And if you’re perhaps harbouring any fears that recessed 1960s-style front baffle may restrict imaging then you can put them to one side immediately.

The Dentons do what modern small speakers are renowned for by delivering impressive out-of-the-box imaging. Stereo definition is precise and solid – anchored firmly between the speakers with admirable depth. Music really does seem to be projected well into the room with realistic height and weight.

On that note I also tried them with the grilles both on and off and couldn’t notice any significant difference – so left them on as, frankly, they look better that way.

So, what don’t the revised Dentons do? Well admittedly they don’t run deep (just not possible for a speaker this size). But that warmth Peter talks about does give the subjective impression of tracks having a little bit more bass than is actually there.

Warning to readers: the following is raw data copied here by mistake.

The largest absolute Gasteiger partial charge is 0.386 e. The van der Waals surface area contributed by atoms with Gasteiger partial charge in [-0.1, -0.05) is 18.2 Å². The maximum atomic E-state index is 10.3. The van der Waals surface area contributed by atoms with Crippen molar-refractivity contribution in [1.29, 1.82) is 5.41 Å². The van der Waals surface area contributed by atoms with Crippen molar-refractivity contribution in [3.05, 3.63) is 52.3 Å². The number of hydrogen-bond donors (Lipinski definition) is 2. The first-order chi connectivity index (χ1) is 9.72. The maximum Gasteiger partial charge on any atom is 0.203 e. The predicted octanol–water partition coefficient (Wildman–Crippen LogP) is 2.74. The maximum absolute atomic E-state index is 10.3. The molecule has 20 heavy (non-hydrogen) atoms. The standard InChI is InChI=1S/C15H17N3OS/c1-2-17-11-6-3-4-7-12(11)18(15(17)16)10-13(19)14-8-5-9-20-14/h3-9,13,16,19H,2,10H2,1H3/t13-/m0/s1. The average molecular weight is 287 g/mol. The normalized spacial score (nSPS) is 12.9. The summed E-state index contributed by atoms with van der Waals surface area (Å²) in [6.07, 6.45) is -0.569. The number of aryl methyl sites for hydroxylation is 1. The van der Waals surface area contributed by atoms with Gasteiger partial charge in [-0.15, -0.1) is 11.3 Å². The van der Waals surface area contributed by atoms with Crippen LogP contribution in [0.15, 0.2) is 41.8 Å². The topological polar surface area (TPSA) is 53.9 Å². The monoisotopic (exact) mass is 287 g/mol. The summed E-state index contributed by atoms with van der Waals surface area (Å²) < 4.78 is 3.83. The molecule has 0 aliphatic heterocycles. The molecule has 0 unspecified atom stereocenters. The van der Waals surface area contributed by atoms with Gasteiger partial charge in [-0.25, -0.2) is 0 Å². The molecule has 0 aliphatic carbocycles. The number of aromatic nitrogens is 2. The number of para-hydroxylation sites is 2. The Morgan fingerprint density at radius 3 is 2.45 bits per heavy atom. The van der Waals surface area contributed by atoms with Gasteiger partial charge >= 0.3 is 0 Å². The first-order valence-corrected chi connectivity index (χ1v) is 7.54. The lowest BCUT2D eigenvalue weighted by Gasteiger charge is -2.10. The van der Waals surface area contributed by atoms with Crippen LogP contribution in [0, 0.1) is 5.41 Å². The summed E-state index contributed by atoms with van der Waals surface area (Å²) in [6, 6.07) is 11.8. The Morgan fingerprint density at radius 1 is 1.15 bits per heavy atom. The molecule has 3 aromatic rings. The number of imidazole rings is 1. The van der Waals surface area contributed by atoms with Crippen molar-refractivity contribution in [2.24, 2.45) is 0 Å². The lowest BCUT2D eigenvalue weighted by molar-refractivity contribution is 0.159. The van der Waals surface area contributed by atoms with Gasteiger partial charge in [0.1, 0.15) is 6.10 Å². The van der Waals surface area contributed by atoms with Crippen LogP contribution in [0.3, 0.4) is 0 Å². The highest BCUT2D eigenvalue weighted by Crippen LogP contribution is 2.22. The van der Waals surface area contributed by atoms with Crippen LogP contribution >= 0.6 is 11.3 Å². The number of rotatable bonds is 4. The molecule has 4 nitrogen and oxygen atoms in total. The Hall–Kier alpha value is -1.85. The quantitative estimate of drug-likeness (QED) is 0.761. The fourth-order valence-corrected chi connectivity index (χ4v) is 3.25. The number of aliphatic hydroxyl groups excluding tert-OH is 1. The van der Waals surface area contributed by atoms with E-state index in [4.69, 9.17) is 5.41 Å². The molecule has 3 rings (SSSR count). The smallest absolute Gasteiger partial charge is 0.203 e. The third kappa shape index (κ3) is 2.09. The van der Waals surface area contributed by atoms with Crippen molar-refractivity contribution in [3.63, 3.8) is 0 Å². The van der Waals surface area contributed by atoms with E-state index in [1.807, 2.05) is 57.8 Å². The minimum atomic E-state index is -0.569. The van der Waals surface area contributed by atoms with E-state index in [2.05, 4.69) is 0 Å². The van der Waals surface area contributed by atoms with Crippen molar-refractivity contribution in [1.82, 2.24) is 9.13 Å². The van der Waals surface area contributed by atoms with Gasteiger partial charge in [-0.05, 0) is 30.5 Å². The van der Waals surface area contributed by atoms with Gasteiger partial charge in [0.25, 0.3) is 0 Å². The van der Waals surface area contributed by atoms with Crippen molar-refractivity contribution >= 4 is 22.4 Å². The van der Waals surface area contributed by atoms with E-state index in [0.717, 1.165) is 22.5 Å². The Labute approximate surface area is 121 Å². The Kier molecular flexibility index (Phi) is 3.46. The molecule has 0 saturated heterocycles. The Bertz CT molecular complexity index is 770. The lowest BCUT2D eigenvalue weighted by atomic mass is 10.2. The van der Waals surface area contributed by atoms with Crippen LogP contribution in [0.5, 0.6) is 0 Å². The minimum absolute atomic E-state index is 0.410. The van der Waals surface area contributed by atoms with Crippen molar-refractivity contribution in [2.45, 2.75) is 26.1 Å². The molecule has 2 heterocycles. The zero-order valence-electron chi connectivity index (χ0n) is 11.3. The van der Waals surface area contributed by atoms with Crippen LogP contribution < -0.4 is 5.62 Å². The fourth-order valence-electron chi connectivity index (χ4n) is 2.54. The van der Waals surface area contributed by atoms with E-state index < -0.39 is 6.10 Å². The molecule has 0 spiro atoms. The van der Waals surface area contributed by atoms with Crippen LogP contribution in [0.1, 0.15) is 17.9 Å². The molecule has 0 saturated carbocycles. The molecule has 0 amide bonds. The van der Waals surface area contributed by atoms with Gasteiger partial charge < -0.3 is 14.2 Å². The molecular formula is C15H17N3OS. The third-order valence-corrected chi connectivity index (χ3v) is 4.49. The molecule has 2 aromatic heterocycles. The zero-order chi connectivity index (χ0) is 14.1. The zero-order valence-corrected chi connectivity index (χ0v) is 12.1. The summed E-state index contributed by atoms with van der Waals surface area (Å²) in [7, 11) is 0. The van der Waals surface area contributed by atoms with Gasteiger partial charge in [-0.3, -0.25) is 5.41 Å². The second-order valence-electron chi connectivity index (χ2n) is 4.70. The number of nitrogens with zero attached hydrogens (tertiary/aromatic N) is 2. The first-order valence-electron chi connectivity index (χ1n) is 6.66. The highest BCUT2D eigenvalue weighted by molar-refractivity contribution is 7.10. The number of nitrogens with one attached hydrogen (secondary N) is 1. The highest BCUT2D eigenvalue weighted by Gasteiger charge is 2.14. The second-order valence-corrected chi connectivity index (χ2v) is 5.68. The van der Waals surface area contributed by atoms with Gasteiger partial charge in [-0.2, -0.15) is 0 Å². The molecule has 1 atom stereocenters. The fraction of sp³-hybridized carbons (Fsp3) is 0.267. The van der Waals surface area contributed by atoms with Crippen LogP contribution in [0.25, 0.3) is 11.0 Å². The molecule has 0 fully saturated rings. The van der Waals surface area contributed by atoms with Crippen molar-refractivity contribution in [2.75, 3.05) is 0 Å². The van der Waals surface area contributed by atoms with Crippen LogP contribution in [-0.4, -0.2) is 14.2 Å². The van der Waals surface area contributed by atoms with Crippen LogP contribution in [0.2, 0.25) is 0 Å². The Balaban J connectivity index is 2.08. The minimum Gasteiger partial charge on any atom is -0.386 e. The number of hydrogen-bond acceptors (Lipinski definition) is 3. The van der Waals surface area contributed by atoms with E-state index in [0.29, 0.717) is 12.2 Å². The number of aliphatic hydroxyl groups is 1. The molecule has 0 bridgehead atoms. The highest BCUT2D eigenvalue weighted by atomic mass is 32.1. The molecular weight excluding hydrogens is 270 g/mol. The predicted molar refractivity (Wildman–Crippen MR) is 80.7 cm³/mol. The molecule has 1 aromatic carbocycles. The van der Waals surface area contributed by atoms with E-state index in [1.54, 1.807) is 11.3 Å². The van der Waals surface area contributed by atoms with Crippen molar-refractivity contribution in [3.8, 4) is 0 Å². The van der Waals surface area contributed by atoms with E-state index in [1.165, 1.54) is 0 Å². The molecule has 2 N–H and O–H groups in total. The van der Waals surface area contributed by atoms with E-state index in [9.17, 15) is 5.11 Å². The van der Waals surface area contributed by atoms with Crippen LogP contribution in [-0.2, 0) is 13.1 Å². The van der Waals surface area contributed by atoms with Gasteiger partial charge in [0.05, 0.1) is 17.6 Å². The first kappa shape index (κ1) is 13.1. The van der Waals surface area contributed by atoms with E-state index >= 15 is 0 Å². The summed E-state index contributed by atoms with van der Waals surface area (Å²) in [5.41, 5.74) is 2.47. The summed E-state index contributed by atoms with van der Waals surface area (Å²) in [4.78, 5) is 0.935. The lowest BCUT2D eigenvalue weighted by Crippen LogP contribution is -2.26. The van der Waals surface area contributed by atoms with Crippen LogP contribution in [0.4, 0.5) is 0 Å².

Luckily, though, it’s not the tuneless thud-thud-thud served up by some inferior models. Instead upper bass is tuneful and solid, meaning you never get the feeling anything is missing from the music.

It’s a very careful balance. The Dentons never give the impression they are emphasising one part of the music to the detriment of another yet still manage to avoid sounding overly dry and clinical. Instead they just make music sound fun – whether you want to delve deep into a mix or simply let it flow over you.

They are also fairly forgiving on positioning and power levels. Positioned close to walls the small port size means there’s minimal boomy bass. But yes, they do sound better with a little free space around them.

And they have no trouble being pushed hard. Wharfedale recommend amplifiers of 25-100 watts. I cranked up the volume with 80 watts of Naim amplification and it was only at unsociably loud levels that they really started to show any strain.  That’s undoubtedly a consequence of the quality of cabinet construction and drive units employed. Even pushed relatively hard they remain civilised.

Comments (4)
wharfedale denton 80th anniversary speakers
4Friday, 20 March 2015 16:32
robert baldry